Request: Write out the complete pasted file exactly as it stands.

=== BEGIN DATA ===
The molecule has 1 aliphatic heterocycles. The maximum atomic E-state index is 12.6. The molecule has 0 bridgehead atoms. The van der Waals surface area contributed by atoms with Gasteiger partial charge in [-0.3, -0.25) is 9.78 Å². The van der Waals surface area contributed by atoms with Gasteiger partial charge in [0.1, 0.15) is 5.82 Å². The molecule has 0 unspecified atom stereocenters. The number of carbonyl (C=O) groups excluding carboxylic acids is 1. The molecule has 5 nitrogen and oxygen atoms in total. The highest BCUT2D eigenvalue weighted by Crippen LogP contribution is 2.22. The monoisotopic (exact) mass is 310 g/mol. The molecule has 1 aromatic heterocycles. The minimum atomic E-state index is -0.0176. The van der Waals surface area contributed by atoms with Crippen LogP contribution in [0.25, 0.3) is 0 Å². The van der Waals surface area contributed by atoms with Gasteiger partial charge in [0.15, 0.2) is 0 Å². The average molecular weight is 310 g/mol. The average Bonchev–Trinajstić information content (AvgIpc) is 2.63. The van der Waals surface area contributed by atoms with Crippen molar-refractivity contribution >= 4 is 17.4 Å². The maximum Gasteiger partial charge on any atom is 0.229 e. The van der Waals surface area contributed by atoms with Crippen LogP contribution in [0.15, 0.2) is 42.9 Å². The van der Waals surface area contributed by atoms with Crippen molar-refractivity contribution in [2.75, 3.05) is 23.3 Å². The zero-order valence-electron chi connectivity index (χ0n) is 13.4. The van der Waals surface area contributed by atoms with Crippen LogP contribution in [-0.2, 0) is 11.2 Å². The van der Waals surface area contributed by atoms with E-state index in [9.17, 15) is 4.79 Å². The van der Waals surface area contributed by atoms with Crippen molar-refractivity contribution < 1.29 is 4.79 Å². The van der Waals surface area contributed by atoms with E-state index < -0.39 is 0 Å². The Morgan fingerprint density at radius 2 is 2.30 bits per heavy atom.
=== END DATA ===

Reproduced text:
The molecule has 1 aliphatic heterocycles. The maximum atomic E-state index is 12.6. The molecule has 0 bridgehead atoms. The van der Waals surface area contributed by atoms with Gasteiger partial charge in [-0.3, -0.25) is 9.78 Å². The van der Waals surface area contributed by atoms with Gasteiger partial charge in [0.1, 0.15) is 5.82 Å². The molecule has 0 unspecified atom stereocenters. The number of carbonyl (C=O) groups excluding carboxylic acids is 1. The molecule has 5 nitrogen and oxygen atoms in total. The highest BCUT2D eigenvalue weighted by Crippen LogP contribution is 2.22. The monoisotopic (exact) mass is 310 g/mol. The molecule has 1 aromatic heterocycles. The minimum atomic E-state index is -0.0176. The van der Waals surface area contributed by atoms with Crippen LogP contribution in [0.25, 0.3) is 0 Å². The van der Waals surface area contributed by atoms with Gasteiger partial charge in [0.15, 0.2) is 0 Å². The average molecular weight is 310 g/mol. The average Bonchev–Trinajstić information content (AvgIpc) is 2.63. The van der Waals surface area contributed by atoms with Crippen molar-refractivity contribution >= 4 is 17.4 Å². The maximum Gasteiger partial charge on any atom is 0.229 e. The van der Waals surface area contributed by atoms with Crippen LogP contribution in [0.15, 0.2) is 42.9 Å². The van der Waals surface area contributed by atoms with Crippen molar-refractivity contribution in [2.75, 3.05) is 23.3 Å². The zero-order valence-electron chi connectivity index (χ0n) is 13.4. The van der Waals surface area contributed by atoms with Crippen LogP contribution in [-0.2, 0) is 11.2 Å². The van der Waals surface area contributed by atoms with E-state index in [9.17, 15) is 4.79 Å². The van der Waals surface area contributed by atoms with Crippen molar-refractivity contribution < 1.29 is 4.79 Å². The van der Waals surface area contributed by atoms with E-state index < -0.39 is 0 Å². The Morgan fingerprint density at radius 2 is 2.30 bits per heavy atom.